If you wish to experience Lake Naverone for yourself, check out their website here!
It’s been months since I’ve gone fishing, which is really sad, because there are so many good fishing venues within two hours of Cape Town. There’s simply no excuse for any self-respecting fisherman to not go fishing. Now was my chance and I was more than happy to put my line out. With my lady, our dog and fishing tackle ready, we set off for the town of Bonnievale on a mission to dial into the rhythm of the Breede River and hook into some fish. Or that was the idea, at least.
When it comes to choosing fishing accommodation, location is king. Then I found Bordeaux River Cottages. What a place! Three private timber cottages lie perched high on the steep banks of the Breede River and flanked by beautiful vineyards, this was prime. Wooden decks built into Bluegum trees offer splendid views over the river. And here’s the best part, the final link in the chain, the clincher. Each cottage has its own canoe, the perfect vessel to launch a fishing assault.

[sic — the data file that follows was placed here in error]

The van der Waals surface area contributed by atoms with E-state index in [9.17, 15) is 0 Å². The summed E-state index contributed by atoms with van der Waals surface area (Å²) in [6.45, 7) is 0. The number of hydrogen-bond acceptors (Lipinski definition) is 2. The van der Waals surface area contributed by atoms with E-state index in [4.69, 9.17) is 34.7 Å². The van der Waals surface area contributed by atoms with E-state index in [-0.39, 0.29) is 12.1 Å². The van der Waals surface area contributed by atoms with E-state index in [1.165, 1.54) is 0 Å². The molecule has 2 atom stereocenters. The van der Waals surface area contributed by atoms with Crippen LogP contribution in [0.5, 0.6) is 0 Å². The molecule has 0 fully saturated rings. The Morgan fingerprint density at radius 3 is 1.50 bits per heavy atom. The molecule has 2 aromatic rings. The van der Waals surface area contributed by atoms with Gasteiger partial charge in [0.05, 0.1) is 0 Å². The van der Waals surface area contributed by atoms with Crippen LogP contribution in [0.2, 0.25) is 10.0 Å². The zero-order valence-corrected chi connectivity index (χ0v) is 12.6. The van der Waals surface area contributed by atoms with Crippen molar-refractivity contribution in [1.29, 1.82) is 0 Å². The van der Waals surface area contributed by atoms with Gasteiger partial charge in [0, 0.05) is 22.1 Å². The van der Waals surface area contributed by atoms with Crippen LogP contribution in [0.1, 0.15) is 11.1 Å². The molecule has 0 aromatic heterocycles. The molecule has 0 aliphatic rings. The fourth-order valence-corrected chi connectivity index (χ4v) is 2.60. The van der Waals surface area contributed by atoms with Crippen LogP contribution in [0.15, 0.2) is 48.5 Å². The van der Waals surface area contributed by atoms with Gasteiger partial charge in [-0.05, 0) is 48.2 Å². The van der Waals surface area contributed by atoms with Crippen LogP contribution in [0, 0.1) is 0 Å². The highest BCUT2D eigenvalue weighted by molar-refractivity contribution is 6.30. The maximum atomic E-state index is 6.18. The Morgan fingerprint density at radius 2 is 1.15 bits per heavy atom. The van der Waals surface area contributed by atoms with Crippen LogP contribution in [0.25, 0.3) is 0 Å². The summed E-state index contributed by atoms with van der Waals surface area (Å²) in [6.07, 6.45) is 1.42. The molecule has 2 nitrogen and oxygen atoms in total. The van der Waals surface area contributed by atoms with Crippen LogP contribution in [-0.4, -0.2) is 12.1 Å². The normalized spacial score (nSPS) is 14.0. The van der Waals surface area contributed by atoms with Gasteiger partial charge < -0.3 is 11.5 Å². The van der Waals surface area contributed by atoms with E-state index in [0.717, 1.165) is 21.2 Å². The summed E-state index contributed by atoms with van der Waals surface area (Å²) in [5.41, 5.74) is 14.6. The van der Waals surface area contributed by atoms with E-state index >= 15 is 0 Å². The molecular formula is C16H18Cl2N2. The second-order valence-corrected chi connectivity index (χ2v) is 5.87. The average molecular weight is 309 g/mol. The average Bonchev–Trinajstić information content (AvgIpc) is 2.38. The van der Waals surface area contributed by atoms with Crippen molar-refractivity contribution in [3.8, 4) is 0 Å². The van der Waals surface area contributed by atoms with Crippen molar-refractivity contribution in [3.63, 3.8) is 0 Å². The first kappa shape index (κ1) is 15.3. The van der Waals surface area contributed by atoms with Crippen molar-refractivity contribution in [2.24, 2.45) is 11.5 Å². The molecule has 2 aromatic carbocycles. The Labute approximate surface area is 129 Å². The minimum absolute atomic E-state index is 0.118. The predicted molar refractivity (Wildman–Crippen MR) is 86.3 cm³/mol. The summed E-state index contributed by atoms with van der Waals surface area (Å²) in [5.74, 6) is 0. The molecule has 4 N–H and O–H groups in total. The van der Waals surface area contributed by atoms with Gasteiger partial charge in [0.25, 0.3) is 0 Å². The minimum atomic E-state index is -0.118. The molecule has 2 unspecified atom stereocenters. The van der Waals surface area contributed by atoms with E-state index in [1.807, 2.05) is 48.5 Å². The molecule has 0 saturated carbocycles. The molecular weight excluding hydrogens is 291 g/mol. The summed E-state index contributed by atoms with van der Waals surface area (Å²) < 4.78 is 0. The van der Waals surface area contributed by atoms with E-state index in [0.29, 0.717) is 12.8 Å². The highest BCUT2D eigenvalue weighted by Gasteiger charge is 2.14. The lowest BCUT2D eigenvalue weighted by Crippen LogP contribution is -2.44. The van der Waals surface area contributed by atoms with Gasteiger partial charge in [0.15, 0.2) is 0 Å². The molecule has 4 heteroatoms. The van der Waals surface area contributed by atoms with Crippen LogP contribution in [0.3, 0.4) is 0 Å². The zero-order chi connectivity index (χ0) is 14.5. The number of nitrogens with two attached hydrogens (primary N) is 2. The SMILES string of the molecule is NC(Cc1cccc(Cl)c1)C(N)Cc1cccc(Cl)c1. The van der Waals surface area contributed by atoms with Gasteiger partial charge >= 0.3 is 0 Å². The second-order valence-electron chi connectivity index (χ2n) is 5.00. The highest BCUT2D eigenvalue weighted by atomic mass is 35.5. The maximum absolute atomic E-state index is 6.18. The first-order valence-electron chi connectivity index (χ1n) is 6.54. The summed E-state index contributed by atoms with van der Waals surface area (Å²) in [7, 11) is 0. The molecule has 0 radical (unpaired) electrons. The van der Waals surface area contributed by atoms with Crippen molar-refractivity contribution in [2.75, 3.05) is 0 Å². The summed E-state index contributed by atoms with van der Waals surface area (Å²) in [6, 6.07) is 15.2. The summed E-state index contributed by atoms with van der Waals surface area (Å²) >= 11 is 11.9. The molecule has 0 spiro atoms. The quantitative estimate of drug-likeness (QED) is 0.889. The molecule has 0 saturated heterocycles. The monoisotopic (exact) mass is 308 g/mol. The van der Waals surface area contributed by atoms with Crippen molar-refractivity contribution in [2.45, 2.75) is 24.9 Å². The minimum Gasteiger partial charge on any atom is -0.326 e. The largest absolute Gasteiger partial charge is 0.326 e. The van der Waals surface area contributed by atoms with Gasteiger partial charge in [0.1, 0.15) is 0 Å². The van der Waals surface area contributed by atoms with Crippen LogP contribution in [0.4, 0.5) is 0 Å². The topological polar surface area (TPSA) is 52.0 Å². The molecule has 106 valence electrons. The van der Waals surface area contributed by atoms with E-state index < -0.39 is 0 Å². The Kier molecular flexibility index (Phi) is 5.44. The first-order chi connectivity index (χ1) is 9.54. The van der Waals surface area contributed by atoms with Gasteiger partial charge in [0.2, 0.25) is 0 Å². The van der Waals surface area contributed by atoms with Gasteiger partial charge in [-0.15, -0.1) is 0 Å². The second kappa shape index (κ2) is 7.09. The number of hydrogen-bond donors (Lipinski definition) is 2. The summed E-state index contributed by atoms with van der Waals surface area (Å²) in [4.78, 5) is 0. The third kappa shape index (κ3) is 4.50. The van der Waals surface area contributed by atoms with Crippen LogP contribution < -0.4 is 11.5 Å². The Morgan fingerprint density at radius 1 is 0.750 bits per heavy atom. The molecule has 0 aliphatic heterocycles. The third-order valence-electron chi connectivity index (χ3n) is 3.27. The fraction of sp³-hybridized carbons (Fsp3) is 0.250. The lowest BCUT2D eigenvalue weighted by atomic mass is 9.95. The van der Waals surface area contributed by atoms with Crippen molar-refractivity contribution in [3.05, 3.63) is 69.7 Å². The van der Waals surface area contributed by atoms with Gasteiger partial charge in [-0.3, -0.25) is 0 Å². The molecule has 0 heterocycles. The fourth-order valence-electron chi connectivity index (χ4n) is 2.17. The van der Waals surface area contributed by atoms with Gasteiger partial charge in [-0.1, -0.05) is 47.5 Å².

Tough Luck Fishing
With its source in the Swartberg Mountains, the Breede River runs some 337 km before reaching the Indian Ocean at Witsands and fish species vary depending on the region being fished. In Bonnievale, bass, barbel and carp are common and since we were hunting bass, we rigged our tackle accordingly. I was keen to give my trusty fly rod a go while my lady would attack using a standard coffee-grinder setup with a Junebug worm. A two-prong offensive was our best shot. Akatski, the dog, would be our fish-spotter. A bit of strategy always helps, you know.
The Breede River is a marvellous place to be, especially in a canoe, which makes exploring the nooks and crannies so much easier. The water was surprisingly clear and we saw plenty large fish cruising around beneath us, which was a positive sign. The river was alive. Birds bickered in a nearby tree and peace soon consumed us. Hours passed, drifting along slowly to the whim of the wind. This is what we came here for.